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  12. #12
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    What's really sad is that he seems to have broken the rules to help Boeing get the job and they STILL couldn't manage a decent proposal. I weep for my former company.
    Cum catapultae proscriptae erunt tum soli proscript catapultas habebunt.

  13. #13
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    "It is useless to attempt to reason a man out of a thing he was never reasoned into."

    Loverro was a true believer in all-in-one big-launcher solutions and really didn't like distributed launch approaches, he'd rather rely on a couple launches from a never-flown SLS than on multiple Falcon 9/Heavy or Atlas V launches. He seemed to treat rendezvous operations (like those we've conducted for decades and which will be utterly critical to any large exploration or space infrastructure project in the future) as being unacceptably risky, something to be minimized at any cost.

    Even if the first SLS test flight not going absolutely perfectly would be enough to turn the 2024 date from "might be possible if we're lucky" to "completely impossible", he'd still rather rely on Boeing executing on time and correctly on the first try. He seems to have become so set on Boeing being the "right answer" that when they themselves demonstrated it to be the wrong one by not even submitting an acceptable proposal, he tried to intervene to "correct" things.

  14. #14
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    NASA names new head of human spaceflight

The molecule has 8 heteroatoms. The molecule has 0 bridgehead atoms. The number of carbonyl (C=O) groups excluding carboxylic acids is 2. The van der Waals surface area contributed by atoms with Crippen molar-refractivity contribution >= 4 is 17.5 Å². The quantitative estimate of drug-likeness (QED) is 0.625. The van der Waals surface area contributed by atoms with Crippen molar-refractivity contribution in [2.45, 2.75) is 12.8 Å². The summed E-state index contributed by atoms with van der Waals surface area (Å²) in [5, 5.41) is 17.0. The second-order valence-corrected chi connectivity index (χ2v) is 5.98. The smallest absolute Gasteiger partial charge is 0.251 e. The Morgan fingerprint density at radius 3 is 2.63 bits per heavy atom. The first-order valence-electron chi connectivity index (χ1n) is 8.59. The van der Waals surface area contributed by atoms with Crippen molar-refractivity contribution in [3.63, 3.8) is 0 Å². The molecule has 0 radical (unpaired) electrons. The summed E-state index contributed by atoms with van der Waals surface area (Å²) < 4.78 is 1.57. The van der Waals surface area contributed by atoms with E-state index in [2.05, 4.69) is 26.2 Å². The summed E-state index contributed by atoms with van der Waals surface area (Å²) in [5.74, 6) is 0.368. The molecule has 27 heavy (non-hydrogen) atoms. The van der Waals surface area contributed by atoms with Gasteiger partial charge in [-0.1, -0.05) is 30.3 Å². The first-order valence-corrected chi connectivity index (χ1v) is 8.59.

Pretty much the best possible person.

    https://arstechnica.com/science/2020...al-background/

    NASA’s new chief of human spaceflight has a commercial background

    On Friday morning, NASA Administrator Jim Bridenstine announced that he had selected Kathy Lueders to serve as the space agency's new chief of human spaceflight. In this position, she will help set human spaceflight policy and implement it across the agency. Her top mandate will be getting humans to the Moon by 2024, or soon thereafter.
    >
    >
    As program manager for Commercial Crew—which recently saw SpaceX launch NASA astronauts Doug Hurley and Bob Behnken to the International Space Station—Lueders has led the one big-ticket program for the space agency that has delivered for Bridenstine. Other high-profile programs, including the Space Launch System rocket and James Webb Space Telescope, have continued to experience delays.
    >

  15. #15
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    Quote Originally Posted by Trebuchet View Post
    What's really sad is that he seems to have broken the rules to help Boeing get the job and they STILL couldn't manage a decent proposal. I weep for my former company.
    I weep for the real Boeing, not the name-jacked monstrosity created by McDonnell-Douglass.

  16. #16
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    Quote Originally Posted by docmordrid View Post
    Her top mandate will be getting humans to the Moon by 2024, or soon thereafter.
    Fixed it for everyone.
    Do good work. —Virgil Ivan "Gus" Grissom